Cognitive rehabilitation can help older adults clear up COVID-related brain fog
Eight months after falling ill with COVID-19, a 73-year-old woman couldn’t remember what her husband had told her hours before. She forgot to remove the laundry from the dryer at the end of the cycle. She turned on a sink faucet and walked away.
Prior to COVID-19, the woman did the accounting for a local business. Now she couldn’t add single-digit numbers in her head.
Was this the earliest stage of dementia unmasked by COVID-19? No. When a therapist assessed the woman’s cognition, her scores were normal.
What was happening? Like many people who contracted COVID-19, this woman had difficulty maintaining her attention, organizing activities and multi-tasking. She complained of brain fog. She didn’t feel like herself.
But this patient was lucky. Jill Jonas, an occupational therapist associated with Washington University School of Medicine in St. Louis who described the case to me, provided cognitive rehabilitation to the patient, and she is doing better.
Cognitive rehabilitation is therapy for people whose brains have been injured by concussions, traumatic accidents, strokes, or neurodegenerative diseases such as Parkinson’s disease. It is a series of interventions designed to help people recover from brain damage, if possible, and adapt to persistent cognitive impairment. Services are typically provided by speech and occupational therapists, neuropsychologists, and neurorehabilitation experts.
In a recent development, some medical centers are offering cognitive rehabilitation to patients with long COVID (symptoms that persist for months or more after an infection that cannot be explained by other medical conditions). According to the Centers for Disease Control and Prevention, about one in four older adults who survive COVID-19 have at least one persistent symptom.
Experts are excited about the potential of cognitive rehabilitation.
“For the record, we see a lot of people [with long COVID] make significant gains with the right kinds of interventions,” said Monique Tremaine, director of neuropsychology and cognitive rehabilitation at the JFK Johnson Rehabilitation Institute at Hackensack Meridian Health in New Jersey.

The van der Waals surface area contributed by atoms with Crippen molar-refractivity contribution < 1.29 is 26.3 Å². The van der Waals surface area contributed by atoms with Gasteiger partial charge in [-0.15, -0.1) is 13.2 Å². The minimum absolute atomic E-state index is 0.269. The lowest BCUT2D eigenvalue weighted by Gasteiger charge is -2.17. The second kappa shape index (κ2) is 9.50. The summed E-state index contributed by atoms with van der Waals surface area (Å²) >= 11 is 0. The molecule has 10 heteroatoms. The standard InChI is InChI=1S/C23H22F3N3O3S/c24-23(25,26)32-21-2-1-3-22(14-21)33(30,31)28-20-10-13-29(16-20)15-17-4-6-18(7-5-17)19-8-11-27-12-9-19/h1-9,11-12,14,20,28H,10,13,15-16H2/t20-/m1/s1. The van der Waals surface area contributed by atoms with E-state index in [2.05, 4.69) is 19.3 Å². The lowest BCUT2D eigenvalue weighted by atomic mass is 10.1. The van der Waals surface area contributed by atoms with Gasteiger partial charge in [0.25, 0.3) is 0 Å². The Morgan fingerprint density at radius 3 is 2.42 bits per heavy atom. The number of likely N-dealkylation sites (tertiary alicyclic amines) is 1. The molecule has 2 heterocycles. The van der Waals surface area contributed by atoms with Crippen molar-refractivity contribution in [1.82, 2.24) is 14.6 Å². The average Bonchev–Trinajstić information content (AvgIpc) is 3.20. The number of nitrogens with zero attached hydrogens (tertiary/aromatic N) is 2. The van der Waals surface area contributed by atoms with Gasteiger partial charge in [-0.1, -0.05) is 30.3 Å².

Among the post-COVID cognitive complaints treated are problems with attention, language, information processing, memory, and visual-spatial orientation. A recent review in JAMA Psychiatry found that up to 47% of patients hospitalized in intensive care with COVID-19 developed such problems. A new review in Nature Medicine found that brain fog was 37% more likely in non-hospitalized COVID-19 survivors than in comparable peers who had no known COVID-19 infection.
Additionally, there is emerging evidence that older adults are more likely to experience cognitive problems post-COVID than younger people — a vulnerability attributed, in part, to older adults’ propensity to have other cognitive problems. health. Cognitive challenges arise due to small blood clots, chronic inflammation, abnormal immune responses, brain damage such as strokes and hemorrhages, viral persistence, and neurodegeneration triggered by COVID-19.
Getting help begins with an assessment by a rehabilitation professional to identify cognitive tasks that need attention and determine the severity of a person’s difficulties. One person may need help finding words while speaking, another may need help planning, and another may not process information effectively. Several deficits can be present at the same time.
Next comes an effort to understand how patients’ cognitive problems affect their daily lives. Among the questions therapists will ask, according to Jason Smith, a rehabilitation psychologist at the University of Texas Southwestern Medical Center at Dallas, include: “Is it [deficit] show up for work? At home? Somewhere else? What activities are involved? What is most important to you and what do you want to work on? »
In an attempt to restore damaged brain circuits, patients may be prescribed a series of repetitive exercises. If attention is the issue, a therapist can tap a finger on the table once or twice and ask a patient to do the same, repeating it several times. This type of intervention is known as restorative cognitive rehabilitation.
“It’s not easy because it’s so monotonous and someone can easily lose focus,” said Joe Giacino, professor of physical medicine and rehabilitation at Harvard Medical School. “But it’s a kind of muscle building for the brain.”